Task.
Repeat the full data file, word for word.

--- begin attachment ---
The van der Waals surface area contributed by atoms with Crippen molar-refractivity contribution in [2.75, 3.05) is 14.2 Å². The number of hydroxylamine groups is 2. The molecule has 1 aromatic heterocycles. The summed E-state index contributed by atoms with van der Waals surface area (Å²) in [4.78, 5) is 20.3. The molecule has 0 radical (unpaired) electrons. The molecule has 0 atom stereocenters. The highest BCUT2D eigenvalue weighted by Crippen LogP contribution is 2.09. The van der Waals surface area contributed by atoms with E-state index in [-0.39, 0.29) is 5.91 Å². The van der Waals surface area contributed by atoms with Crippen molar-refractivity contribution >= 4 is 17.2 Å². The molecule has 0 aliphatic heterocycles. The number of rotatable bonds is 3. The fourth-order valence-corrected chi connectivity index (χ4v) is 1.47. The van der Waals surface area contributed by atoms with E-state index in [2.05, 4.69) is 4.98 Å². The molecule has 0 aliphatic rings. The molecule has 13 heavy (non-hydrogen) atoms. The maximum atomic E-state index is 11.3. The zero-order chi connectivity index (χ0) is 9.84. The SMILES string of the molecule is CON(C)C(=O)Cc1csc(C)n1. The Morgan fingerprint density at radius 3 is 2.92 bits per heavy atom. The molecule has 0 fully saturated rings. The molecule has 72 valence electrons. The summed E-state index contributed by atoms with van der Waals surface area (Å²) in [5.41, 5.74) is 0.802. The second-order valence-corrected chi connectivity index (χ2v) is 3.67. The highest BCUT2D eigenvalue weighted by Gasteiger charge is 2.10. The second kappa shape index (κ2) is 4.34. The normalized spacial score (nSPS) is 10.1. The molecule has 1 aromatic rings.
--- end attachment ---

The van der Waals surface area contributed by atoms with Crippen molar-refractivity contribution in [2.75, 3.05) is 14.2 Å². The number of hydroxylamine groups is 2. The molecule has 1 aromatic heterocycles. The summed E-state index contributed by atoms with van der Waals surface area (Å²) in [4.78, 5) is 20.3. The molecule has 0 radical (unpaired) electrons. The molecule has 0 atom stereocenters. The highest BCUT2D eigenvalue weighted by Crippen LogP contribution is 2.09. The van der Waals surface area contributed by atoms with E-state index in [-0.39, 0.29) is 5.91 Å². The van der Waals surface area contributed by atoms with Crippen molar-refractivity contribution >= 4 is 17.2 Å². The molecule has 0 aliphatic heterocycles. The number of rotatable bonds is 3. The fourth-order valence-corrected chi connectivity index (χ4v) is 1.47. The van der Waals surface area contributed by atoms with E-state index in [2.05, 4.69) is 4.98 Å². The molecule has 0 aliphatic rings. The molecule has 13 heavy (non-hydrogen) atoms. The maximum atomic E-state index is 11.3. The zero-order chi connectivity index (χ0) is 9.84. The SMILES string of the molecule is CON(C)C(=O)Cc1csc(C)n1. The Morgan fingerprint density at radius 3 is 2.92 bits per heavy atom. The molecule has 0 fully saturated rings. The molecule has 72 valence electrons. The summed E-state index contributed by atoms with van der Waals surface area (Å²) in [5.41, 5.74) is 0.802. The second-order valence-corrected chi connectivity index (χ2v) is 3.67. The highest BCUT2D eigenvalue weighted by Gasteiger charge is 2.10. The second kappa shape index (κ2) is 4.34. The normalized spacial score (nSPS) is 10.1. The molecule has 1 aromatic rings.